I think its worth responding to David’s thoughtful speculations about the nature of the upcoming Focus the Nation teach-in on Tuesday.
Will the teach-in on global warming on Tuesday be any different? I doubt it, but I respect Morgan Goodwin a great deal. If any of the presenters argue that a) global warming isnít that serious a concern or that, b) however serious, there isnít much that we can do about carbon emissions via government fiat or c) that the most important human value is freedom and that you have no more right to control my carbon emissions than my speech or d) that Williams, as an institution, should have no more involvement with the political issues surrounding global warming than it does with those involved with fighting malaria, then I will be proved wrong. Perhaps TNG will surprise me with their open-mindedness and commitment to free-wheeling debate.
First, the numbers: Currently 92 professors are ‘participating’ in Focus the Nation. That means 15 professors will spend the entire class period on Monday or Tuesday discussing climate change. Another 9 will spend part of class time doing so. The majority will spend at least 5 minutes discussing why climate change is relevant, interesting or concerning to their discipline, and a final 12-15 have agree to make an announcement to their class about the day’s events and encourage students to attend panel discussions or the talk by Christopher Flavin. These numbers aren’t final, and we expect to cross the 100 mark tomorrow.
We typically approached professors we knew, occasionally making an appointment with someone we didn’t know, and would drop by an office to chat for 5 minutes or an hour about what the event was and why it was important. Much more often than not, we didn’t have to suggest how climate change was relevant to the professors field of study, but rather listened when they told us of something they had read recently, or some inspiration of their own.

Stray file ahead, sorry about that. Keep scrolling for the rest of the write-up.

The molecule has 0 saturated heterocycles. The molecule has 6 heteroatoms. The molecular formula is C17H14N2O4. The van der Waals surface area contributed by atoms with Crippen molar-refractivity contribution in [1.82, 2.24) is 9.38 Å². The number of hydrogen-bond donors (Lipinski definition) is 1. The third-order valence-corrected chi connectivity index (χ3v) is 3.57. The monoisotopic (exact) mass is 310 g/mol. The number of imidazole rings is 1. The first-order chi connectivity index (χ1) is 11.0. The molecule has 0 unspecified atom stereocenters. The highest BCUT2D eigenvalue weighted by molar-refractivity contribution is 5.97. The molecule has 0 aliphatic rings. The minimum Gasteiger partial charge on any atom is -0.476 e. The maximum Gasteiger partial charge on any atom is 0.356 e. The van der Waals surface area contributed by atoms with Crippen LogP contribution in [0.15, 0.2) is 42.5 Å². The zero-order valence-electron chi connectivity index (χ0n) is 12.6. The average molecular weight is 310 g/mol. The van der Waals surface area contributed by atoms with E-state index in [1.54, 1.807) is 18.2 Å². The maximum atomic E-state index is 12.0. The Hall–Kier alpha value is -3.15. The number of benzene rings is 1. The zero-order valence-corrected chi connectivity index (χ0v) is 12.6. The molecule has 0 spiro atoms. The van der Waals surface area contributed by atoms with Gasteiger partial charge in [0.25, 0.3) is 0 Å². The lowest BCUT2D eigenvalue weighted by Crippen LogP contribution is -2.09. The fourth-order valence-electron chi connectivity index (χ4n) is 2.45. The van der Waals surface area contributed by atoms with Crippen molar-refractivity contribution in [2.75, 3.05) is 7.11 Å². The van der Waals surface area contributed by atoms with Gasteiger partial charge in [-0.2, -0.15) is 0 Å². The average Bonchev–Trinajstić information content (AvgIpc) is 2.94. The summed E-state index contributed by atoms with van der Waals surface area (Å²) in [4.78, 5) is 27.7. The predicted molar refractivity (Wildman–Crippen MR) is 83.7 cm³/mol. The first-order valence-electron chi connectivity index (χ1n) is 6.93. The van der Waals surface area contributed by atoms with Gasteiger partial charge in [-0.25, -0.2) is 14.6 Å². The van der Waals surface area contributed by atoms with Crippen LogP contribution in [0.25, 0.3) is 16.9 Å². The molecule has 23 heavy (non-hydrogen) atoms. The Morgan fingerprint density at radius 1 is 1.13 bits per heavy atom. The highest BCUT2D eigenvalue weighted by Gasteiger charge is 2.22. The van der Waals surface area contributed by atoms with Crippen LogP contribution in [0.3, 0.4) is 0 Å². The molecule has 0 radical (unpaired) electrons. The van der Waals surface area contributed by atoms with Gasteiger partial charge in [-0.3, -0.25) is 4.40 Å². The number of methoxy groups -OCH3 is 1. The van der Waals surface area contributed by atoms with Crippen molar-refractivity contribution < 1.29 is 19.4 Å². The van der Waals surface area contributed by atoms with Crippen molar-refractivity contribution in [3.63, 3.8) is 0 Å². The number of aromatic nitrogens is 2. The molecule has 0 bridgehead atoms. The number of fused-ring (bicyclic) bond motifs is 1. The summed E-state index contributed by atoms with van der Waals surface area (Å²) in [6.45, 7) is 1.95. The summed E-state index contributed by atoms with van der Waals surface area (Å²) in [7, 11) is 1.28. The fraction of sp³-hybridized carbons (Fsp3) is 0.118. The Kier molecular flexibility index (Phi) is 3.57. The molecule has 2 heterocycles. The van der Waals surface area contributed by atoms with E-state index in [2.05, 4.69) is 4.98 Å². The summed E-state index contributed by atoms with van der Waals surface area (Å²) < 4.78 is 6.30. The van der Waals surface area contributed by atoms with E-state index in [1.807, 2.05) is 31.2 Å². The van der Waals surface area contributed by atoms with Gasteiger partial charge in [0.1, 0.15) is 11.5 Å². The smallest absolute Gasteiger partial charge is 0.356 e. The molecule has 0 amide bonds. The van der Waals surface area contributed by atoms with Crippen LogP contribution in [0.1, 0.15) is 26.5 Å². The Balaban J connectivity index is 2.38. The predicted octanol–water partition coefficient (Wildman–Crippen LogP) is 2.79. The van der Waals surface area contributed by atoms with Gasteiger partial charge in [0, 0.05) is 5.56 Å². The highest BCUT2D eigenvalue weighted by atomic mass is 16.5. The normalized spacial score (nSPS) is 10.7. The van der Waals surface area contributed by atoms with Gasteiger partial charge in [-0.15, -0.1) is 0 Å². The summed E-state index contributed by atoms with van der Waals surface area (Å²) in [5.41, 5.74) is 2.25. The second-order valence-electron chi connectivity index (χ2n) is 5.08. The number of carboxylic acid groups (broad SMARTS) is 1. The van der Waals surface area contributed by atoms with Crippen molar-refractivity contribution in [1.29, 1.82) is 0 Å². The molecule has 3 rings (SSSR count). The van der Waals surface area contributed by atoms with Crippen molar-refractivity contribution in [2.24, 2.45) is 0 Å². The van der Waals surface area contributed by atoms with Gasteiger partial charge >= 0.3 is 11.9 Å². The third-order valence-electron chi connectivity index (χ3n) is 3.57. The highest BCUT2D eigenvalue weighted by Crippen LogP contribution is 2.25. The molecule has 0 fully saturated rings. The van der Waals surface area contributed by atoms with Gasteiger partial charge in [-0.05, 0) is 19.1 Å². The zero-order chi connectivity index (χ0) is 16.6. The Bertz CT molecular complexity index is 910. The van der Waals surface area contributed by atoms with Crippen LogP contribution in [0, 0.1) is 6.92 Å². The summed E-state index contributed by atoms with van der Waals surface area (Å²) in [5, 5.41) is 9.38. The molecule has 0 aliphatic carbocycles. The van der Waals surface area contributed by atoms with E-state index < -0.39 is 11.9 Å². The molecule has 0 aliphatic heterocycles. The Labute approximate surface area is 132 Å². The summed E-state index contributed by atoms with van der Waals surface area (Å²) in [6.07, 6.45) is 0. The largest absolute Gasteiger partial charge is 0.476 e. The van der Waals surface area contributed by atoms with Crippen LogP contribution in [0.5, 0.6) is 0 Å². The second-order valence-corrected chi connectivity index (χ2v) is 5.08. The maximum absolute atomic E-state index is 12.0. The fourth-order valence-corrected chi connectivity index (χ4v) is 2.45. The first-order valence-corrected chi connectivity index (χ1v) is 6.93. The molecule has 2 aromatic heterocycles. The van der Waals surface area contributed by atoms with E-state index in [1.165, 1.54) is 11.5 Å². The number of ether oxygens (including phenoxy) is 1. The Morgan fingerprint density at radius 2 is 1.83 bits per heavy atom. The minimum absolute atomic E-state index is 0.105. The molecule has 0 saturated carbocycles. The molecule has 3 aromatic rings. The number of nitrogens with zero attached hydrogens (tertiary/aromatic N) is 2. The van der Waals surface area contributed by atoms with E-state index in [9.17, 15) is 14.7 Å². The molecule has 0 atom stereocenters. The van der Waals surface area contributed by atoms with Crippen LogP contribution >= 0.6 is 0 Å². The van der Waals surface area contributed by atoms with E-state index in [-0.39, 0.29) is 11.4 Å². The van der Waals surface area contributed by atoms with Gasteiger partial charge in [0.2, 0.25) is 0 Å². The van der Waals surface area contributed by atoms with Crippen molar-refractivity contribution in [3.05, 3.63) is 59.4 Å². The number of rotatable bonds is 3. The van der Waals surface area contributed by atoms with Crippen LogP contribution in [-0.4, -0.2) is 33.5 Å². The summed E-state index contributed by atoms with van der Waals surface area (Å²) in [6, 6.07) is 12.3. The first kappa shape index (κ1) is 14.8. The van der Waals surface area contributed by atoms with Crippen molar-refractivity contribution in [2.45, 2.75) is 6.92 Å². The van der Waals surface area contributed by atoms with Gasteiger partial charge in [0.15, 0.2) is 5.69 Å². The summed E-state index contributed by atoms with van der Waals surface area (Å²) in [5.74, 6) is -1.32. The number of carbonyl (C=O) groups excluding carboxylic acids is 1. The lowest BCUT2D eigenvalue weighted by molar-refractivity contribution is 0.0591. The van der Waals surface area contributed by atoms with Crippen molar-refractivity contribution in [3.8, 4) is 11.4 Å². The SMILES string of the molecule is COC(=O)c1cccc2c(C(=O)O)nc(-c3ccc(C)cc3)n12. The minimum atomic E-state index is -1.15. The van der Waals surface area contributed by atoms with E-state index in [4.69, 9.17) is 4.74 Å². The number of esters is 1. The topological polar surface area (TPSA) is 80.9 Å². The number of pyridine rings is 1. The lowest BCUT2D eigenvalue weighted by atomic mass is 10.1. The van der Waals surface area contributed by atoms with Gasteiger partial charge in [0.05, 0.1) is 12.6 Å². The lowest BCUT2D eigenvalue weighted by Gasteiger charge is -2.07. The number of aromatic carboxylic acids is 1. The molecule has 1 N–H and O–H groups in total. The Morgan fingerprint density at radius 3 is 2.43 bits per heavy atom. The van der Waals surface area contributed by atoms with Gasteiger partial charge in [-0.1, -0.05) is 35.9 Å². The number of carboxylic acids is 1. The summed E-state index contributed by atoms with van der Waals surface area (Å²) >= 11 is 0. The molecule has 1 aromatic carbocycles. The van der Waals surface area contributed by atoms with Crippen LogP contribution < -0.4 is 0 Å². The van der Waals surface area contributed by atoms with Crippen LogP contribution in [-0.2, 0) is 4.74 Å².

In that regard, all of your questions may be addressed over the course of the day, David. I really have no idea what professors intend to talk about in class. But I suspect those won’t be the contentious issues at stake, from what I’ve heard around campus so far. Likely the really contentious issues will be things like a) cap and auction vs. carbon tax, b) whether some groups are responsible for causing harm to other groups via climate change, c) what we can do to mediate the effects of climate change on human populations (or non-human for that matter), d) do we as ephs, Americans, the global north, etc. have a responsibility to act, e) does our dependence on oil further political instability in the middle east, or f) what areas of physics promise advances in solar technology.
A number of professors turned us down. I don’t have as exact numbers on that, but a quick glance shows about a dozen that said no. Some said they don’t like to bring politics into the classroom, and others said it wasn’t relevant and not worth class time. Of course a lot never returned our emails, or we just never got to, because after all, we’re a bunch of busy students working on top of classes and finals, and then so many professors are hard to find during winter study when we actually have time. Oh well.
Regardless of how the day goes, the students who have worked on this have impressed me with their enthusiasm, energy, creativity and commitment.? ? To Meredith, Elizabeth, Caroline, George, Sasha, Kendell, Martin, Nathan, Mike, Melina and all the others who have pitched in as we’ve approached the big day, thank you. I am confident that this will be the biggest student-organized event in the recent history of the school.